In the not-so-distant past, the most commonly-used method to coax a potential customer into a business location was advertising. Marketers, with a clever turn of phrase in their copy and an above-average visual design sense, could use the power of their brand marketing to lure new prospects in the door and convert them into customers. The power rested with brands, and very often, the spoils went to the victors in the advertising game (and to the external agencies who did the heavy lifting).
Advertising certainly never really went away — the circulars in your mailbox and the ads clogging up your favorite websites and social feeds tell you otherwise. Yet for the multi-location business, advertising has been supplanted by something even more powerful: experiences.
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Customer experiences – manifested in online reviews, online interactions and in the ability for a business to be found online in the first place — are the primary driver of multi-location business success now, and there’s one place where this entire customer experience comes together: Google.
Google has truly become the front door to local business. It’s where that initial search for a business starts. “Best podiatrist,” “best pizza restaurant near me,” “best wedding dress store” and so on. This consumer behavior has made the power of the organic Google listing immense. Local “near me” Google searches were up over 100% over the course of 2020 and a whopping 76% of people who search for a business nearby end up visiting the location within 24 hours. Google algorithmically highlights the three businesses it believes are the most locally relevant for any given search in a “local 3-pack”, making it essential that a business finds itself listed there.
What drives the selection of the patronized business from those three listings? Increasingly, it’s online reviews. Today, 87% of consumers read online reviews for local businesses — and importantly, they’re doing so right before they hop in the car to come over to your location. Those reviews live right in a business’s online Google listing, so they’re exceptionally easy to scan and parse at a glance, with consumers often making their selection from among the 3-pack based on the quality, quantity and recency of their online Google reviews.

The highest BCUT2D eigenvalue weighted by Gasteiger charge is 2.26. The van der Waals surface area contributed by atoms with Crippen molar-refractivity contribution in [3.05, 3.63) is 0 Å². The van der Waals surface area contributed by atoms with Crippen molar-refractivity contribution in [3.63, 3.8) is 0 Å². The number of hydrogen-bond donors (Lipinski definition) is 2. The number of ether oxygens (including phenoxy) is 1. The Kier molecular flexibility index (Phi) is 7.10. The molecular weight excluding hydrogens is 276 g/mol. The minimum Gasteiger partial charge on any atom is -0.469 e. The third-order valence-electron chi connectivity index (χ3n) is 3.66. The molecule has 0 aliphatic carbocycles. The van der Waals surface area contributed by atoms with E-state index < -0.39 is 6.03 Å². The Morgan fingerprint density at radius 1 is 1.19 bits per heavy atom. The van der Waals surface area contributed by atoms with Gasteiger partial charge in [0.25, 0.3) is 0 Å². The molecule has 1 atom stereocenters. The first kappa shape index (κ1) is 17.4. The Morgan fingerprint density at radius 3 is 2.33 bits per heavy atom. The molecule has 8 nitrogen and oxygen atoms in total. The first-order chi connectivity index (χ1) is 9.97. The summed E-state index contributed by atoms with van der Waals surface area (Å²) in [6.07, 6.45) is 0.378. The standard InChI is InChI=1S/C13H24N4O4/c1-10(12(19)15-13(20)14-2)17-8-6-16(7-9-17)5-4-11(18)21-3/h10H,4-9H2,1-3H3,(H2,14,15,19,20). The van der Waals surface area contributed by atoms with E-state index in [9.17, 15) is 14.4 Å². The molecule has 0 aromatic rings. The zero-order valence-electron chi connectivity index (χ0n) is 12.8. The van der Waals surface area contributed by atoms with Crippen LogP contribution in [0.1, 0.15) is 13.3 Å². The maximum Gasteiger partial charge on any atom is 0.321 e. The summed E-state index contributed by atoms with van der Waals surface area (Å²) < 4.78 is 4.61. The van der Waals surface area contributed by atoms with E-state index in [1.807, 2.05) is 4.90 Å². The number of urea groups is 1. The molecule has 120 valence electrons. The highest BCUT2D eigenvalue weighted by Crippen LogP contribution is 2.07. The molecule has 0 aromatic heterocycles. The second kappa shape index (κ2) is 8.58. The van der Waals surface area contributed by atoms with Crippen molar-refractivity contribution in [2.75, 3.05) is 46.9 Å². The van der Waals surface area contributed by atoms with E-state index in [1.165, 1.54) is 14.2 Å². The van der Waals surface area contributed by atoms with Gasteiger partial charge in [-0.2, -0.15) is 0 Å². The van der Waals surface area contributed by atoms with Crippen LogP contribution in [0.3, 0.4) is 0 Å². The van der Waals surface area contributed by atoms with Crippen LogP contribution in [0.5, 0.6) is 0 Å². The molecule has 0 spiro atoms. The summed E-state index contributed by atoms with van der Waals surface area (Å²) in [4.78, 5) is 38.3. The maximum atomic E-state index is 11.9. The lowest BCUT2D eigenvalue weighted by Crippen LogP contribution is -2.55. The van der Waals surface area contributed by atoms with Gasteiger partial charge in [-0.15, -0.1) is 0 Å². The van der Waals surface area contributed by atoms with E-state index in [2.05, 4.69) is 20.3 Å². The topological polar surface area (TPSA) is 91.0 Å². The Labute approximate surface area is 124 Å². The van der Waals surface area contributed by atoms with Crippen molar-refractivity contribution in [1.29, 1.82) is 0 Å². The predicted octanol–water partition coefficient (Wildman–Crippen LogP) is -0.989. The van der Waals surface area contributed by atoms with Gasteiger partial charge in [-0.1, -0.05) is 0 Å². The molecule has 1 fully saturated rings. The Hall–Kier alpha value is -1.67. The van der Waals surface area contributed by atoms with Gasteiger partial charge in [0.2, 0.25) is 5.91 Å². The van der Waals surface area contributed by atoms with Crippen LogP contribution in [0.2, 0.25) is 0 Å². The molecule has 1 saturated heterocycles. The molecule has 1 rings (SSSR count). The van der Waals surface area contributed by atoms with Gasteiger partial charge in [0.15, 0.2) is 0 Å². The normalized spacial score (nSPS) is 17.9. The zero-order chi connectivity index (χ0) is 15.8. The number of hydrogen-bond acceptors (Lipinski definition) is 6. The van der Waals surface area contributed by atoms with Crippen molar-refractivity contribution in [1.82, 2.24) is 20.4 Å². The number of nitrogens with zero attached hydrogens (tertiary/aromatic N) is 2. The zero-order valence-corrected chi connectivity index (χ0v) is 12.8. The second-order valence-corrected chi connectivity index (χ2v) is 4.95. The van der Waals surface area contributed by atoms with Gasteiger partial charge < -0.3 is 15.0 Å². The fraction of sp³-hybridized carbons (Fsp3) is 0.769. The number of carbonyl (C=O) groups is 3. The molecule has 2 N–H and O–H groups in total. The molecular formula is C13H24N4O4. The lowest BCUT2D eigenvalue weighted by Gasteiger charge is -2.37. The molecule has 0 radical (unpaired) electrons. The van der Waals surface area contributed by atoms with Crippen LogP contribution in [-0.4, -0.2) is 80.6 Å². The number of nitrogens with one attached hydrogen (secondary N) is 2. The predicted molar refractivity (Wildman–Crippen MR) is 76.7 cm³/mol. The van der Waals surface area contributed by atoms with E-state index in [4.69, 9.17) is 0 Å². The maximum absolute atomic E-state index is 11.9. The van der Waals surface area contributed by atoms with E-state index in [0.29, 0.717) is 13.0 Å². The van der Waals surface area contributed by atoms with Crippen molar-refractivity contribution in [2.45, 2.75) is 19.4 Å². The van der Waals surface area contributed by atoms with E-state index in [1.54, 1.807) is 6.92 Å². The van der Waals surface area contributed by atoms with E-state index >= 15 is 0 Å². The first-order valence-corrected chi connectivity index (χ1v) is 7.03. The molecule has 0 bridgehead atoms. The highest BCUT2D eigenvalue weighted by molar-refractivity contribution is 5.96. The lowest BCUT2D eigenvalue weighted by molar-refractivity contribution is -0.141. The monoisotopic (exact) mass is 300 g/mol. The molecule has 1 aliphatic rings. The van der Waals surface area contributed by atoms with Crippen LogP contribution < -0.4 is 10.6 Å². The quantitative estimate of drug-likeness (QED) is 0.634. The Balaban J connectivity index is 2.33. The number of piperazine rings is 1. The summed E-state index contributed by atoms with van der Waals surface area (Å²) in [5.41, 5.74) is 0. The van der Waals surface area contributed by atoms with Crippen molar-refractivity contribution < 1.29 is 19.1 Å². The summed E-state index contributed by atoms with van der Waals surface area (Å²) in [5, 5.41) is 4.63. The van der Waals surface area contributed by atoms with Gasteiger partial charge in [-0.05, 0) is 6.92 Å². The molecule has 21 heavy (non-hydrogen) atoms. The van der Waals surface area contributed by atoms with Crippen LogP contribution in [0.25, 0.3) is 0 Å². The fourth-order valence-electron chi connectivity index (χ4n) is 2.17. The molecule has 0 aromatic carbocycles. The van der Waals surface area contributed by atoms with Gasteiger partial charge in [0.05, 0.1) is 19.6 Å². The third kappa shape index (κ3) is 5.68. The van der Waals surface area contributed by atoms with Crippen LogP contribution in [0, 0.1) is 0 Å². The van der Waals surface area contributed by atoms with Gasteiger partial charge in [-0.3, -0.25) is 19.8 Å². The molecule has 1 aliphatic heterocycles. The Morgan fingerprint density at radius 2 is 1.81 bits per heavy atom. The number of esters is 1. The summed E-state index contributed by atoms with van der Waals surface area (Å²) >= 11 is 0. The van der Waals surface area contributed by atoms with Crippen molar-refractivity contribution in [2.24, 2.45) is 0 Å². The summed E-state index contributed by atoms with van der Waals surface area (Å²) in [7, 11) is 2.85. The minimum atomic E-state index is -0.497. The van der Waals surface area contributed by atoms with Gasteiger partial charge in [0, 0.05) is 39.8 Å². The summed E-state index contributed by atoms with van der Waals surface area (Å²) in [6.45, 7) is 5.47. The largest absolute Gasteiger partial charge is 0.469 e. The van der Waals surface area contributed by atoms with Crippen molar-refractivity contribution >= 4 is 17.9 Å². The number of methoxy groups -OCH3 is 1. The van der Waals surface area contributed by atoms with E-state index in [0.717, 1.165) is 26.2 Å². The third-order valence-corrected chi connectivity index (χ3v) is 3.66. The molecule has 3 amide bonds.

The Google Messaging “Tiebreaker”
Yet what if they still need to ask a business a final question before heading over or before booking that appointment? That’s where making it easy for prospects to message a business comes in. Now, Google has even done that, with the introduction of Google Messaging, right from a business’s Google My Business (GMB) search result.
I think of this as almost like a tiebreaker. Perhaps one business is utilizing Google Messaging in its GMB listing and has it directly integrated into its Experience Marketing software, making it exceptionally easy to ask quick questions and receive rapid answers. Say the other business doesn’t. The second business still might be chosen based on other factors, such as stronger reviews, yet all things being otherwise equal, the first business would have the edge, because it’s the one ready to chat with prospects the moment they’re most interested.
It’s progressed to a point where 75% of consumers now say they prefer to message a business rather than call, a trend that dovetails well with both increased smartphone usage and our always-online culture. Google, having clearly recognized this, has set up marketers who are well-tuned to the entire, holistic, search-to-sold customer experience for success. It’s the marketers who still only think about configuring paid search ads who are being left behind.
What “Comprehensive Google Strategy” Actually Means in 2021
It really comes down to being found, being chosen and being exceptionally easy to interact with – right there at the front door. Consumers are often entering and exiting Google without clicking through to any other website – even your own website. In the SEO world, this is called a “zero-click search.” In 2020, nearly 65% of Google searches ended without a click to another web property, up from 50% in 2019.
All that time spent building your own website is certainly still worthwhile. However, now that consumer expectations have been reset by Google that all research on a business location can now be done via a single search term, with no scrolling or clicking needed, then a partial redeployment of your marketing focus away from your website is certainly warranted.
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This focus needs to follow the consumer decision-making process. I’d recommend that you and your team answer these seven key questions to see if your Google strategy matches today’s Google-driven marketing world
- Is our Google My Business listing accurate and fully up to date?
- Are the business categories we’ve chosen for our GMB profile accurate representations of what our customers are looking for?
- Have we taken advantage of all the granular listings data that will help us to stand out – things like wheelchair access, curbside pickup and outdoor seating?
- Do we have a steady stream of recent (and positive) Google reviews populating in our GMB profile?
- Are we regularly responding to those reviews – both negative and positive?
- Are we displaying photos in our GMB listing, to give prospects another way to confirm that our business matches their expectations?
- Have we turned on messaging in our GMB profile and are we ready to respond quickly to interested prospects?
It’s clear that a huge percentage of the modern customer journey now begins — and very often continues — on Google. It’s therefore essential that multi-location Experience Marketers develop and hone a comprehensive strategy for how to position their businesses to attract, grow and retain customers using Google.
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